As discussed above with reference to FIG. 1, the illumination and imaging light valves can be aligned in many ways, one of which is schematically illustrated in FIG. 3. As shown in FIG. 3, the illumination and imaging light valves are aligned along the propagation path of the illumination light such that active area 116 of the illumination light valve (102 in FIG. 1) is substantially aligned to active area 118 of the imaging light valve (104 in FIG. 1). In this example, pixel images of the illumination light valve may or may not be aligned to individual pixels of the imaging light valve. However, by turning on and off the individual pixels of the illumination light valve, the light from the light source and incident onto the illumination light valve before impinging the imaging light valve can still be modulated and partitioned so as to achieve a system dynamic range of D1×D2. Moreover, a large number of grayscale levels can be provided between the dark-black and bright-white levels. For example, 10 bits or more and 16 bits or more grayscale levels can be enabled.

As an aspect of the example, the illumination and imaging light valves can be accurately aligned such that each pixel (such as pixel 120) of the illumination light valve is imaged onto and substantially perfectly aligned to a pixel (e.g. pixel 122) of the imaging light valve, as shown in FIG. 4. It is noted that, the illumination and imaging light valves in this instance may or may not have the same resolution. Specifically, when the illumination and imaging light valves have different natural resolutions, each pixel of the light valve with a lower resolution is imaged onto and substantially aligned to one of the pixels of the light valve with a higher resolution.

As another aspect of the example, 122 in FIG. 4 can be a subgroup of pixels of the imaging light valve—that is each pixel (e.g. pixel 120) of the illumination light valve can be imaged onto and aligned with a subgroup of pixels of the imaging light valve. For example, pixel subgroup may have 2 or more and 4 or more pixels. The pixels in the subgroup may be pixels consecutively positioned along a row or a column of the pixel array in the imaging light valve, or alternatively, may be pixels in an m×n pixel block, such as 2×2 pixel block, 2×3 pixel block, and 3×3 pixel block.

FIG. 5 illustrates the alignment of the illumination and imaging light valve wherein the pixels of the light valves are aligned on a one-by-one base. Referring to FIG. 5, 126 represents pixel images of the illumination light valve; and 124 represents pixels of the imaging light valve. The pixel images of 126 are substantially aligned to the pixels of the imaging light valve. In this configuration, each pixel image of 126 is a dynamically adjustable light source for the corresponding pixel of the imaging light valve. By dynamically adjusting the illumination intensity of the pixel images 126, the incident light (pixel images of 126) onto the pixels of the imaging light valve introduces additional dynamic range for the display system.

As yet another aspect of the example, the illumination and imaging light valves can be aligned such that each pixel image of the illumination light valve is shifted a distance relative to the pixels of the imaging light valve—resulting in a higher resolution in addition to a higher dynamic range. For example, the pixels images can be shifted half the diagonal distance of the pixel of the imaging light valve along the diagonal of the pixels of the imaging light valve, as shown in FIG. 6.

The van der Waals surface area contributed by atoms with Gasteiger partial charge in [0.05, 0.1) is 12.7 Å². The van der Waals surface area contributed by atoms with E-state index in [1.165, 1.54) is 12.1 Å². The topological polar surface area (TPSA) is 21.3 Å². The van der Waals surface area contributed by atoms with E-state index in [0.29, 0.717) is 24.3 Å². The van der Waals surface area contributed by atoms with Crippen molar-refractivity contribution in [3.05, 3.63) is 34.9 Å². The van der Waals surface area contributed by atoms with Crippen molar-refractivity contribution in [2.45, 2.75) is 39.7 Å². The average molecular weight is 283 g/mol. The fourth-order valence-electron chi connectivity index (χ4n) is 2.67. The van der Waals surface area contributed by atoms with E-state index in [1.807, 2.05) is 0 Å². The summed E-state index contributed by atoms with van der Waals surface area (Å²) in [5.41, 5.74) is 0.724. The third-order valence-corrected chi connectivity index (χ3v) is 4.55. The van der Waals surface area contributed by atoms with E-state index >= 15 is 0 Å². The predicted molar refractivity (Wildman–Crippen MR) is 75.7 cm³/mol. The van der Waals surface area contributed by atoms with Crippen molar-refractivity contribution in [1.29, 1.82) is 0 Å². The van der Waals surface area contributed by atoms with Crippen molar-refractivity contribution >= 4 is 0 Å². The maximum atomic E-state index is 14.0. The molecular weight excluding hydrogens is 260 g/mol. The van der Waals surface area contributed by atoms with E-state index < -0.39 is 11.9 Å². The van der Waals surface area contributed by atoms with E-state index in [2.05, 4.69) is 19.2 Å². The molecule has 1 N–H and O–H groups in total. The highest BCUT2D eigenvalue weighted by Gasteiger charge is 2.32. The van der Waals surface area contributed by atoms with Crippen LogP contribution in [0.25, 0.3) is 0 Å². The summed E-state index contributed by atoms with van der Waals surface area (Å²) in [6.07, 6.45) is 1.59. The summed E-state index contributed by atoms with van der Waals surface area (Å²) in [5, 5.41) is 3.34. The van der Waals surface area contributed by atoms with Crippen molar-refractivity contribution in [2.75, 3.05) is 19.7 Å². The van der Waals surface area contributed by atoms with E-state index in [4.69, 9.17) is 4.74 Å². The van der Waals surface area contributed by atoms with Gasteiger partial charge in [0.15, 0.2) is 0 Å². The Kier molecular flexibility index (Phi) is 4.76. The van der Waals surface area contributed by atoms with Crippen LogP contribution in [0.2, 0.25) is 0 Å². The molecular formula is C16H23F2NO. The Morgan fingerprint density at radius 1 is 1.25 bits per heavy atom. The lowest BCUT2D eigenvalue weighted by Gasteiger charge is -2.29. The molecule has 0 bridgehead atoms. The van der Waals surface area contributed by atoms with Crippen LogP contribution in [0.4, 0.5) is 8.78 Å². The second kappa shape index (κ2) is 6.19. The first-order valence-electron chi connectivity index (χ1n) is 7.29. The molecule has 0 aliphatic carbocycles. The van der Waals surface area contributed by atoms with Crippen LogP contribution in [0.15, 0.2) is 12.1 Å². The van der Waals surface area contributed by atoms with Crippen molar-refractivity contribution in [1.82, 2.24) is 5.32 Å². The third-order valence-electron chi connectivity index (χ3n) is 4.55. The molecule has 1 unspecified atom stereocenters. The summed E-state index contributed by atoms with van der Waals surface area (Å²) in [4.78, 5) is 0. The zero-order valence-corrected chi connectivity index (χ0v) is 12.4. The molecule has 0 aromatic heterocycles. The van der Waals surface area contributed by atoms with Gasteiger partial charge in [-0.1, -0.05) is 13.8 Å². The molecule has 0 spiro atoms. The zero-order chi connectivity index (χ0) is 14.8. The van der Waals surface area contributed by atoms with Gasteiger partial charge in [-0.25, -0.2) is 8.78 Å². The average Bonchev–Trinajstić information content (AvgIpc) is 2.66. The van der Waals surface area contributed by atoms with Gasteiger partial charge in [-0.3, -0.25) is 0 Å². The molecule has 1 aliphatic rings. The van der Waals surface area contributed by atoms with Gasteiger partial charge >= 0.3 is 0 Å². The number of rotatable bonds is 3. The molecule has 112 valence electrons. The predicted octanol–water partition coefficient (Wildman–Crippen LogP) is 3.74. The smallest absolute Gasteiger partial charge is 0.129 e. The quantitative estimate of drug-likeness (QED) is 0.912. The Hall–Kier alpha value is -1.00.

Referring to FIG. 6, for example, image 128 of pixel 120 of the illumination light valve is shifted a half the diagonal distance of pixel 122 along the diagonal of pixel 122 of the imaging light valve. FIG. 7a illustrates a perspective view such alignment, wherein 126 denotes the image of the pixels of the illumination light valve; and 124 denotes the pixels of the imaging light valve. Such alignment can be better seen in the top view of the imaging light valve as shown in FIG. 7b. Referring to FIG. 7b, because of the position offset, the image of each pixel of the illumination light valve covers substantially portions of four adjacent pixels of the imaging light valve. In another word, each pixel of the imaging light valve is optically partitioned into four areas (e.g. areas 1, 2, 3, and 4 as shown in the figure) each of which is illuminated by separate images of four adjacent pixels of the illumination light valve. This configuration yields a display system having at least two imaging light valves. The resolution of such display system can be (2N−1)×(2N−1), wherein each of the light valves has N×N natural resolutions. When N is much larger than 1, which is common for most of current light valves used in display systems, the resolution of the display system can be simplified as 4N×N, which is 4 times the resolution of each individual light valves. At the same time, the display system achieves a dynamic range of substantially D1×D2 and a bit depth of 10 bits or more or 16 bits or more. It is noted that the illumination and imaging light valves may or may not have the same natural resolution. However, it is preferred, though not required, that the pixels of the illumination and imaging light valves are substantially rectangular or square, and each have substantially the same shape and reflective area.